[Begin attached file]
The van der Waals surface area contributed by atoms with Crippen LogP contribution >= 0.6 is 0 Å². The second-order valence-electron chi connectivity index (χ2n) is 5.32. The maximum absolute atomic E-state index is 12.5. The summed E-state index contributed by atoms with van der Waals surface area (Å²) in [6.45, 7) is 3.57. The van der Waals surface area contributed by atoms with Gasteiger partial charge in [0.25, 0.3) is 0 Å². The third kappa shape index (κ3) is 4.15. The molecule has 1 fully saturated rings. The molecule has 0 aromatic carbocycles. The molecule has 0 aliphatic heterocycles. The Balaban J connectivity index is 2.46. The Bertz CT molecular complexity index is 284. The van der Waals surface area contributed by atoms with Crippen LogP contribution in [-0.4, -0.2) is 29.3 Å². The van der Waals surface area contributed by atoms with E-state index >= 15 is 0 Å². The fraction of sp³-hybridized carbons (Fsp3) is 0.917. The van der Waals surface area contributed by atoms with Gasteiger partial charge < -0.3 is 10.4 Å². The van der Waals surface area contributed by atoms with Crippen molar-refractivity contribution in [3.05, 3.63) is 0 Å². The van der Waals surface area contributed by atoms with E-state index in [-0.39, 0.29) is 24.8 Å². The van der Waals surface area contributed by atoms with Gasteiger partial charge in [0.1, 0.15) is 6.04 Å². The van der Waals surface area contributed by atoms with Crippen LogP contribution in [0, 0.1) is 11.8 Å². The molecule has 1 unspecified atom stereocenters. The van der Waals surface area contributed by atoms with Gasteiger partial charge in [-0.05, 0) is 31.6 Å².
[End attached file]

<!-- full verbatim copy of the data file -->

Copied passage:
The van der Waals surface area contributed by atoms with Crippen LogP contribution >= 0.6 is 0 Å². The second-order valence-electron chi connectivity index (χ2n) is 5.32. The maximum absolute atomic E-state index is 12.5. The summed E-state index contributed by atoms with van der Waals surface area (Å²) in [6.45, 7) is 3.57. The van der Waals surface area contributed by atoms with Gasteiger partial charge in [0.25, 0.3) is 0 Å². The third kappa shape index (κ3) is 4.15. The molecule has 1 fully saturated rings. The molecule has 0 aromatic carbocycles. The molecule has 0 aliphatic heterocycles. The Balaban J connectivity index is 2.46. The Bertz CT molecular complexity index is 284. The van der Waals surface area contributed by atoms with Crippen LogP contribution in [-0.4, -0.2) is 29.3 Å². The van der Waals surface area contributed by atoms with E-state index >= 15 is 0 Å². The fraction of sp³-hybridized carbons (Fsp3) is 0.917. The van der Waals surface area contributed by atoms with Gasteiger partial charge < -0.3 is 10.4 Å². The van der Waals surface area contributed by atoms with Crippen molar-refractivity contribution in [3.05, 3.63) is 0 Å². The van der Waals surface area contributed by atoms with E-state index in [-0.39, 0.29) is 24.8 Å². The van der Waals surface area contributed by atoms with Gasteiger partial charge in [0.1, 0.15) is 6.04 Å². The van der Waals surface area contributed by atoms with Crippen LogP contribution in [0, 0.1) is 11.8 Å². The molecule has 1 unspecified atom stereocenters. The van der Waals surface area contributed by atoms with Gasteiger partial charge in [-0.05, 0) is 31.6 Å².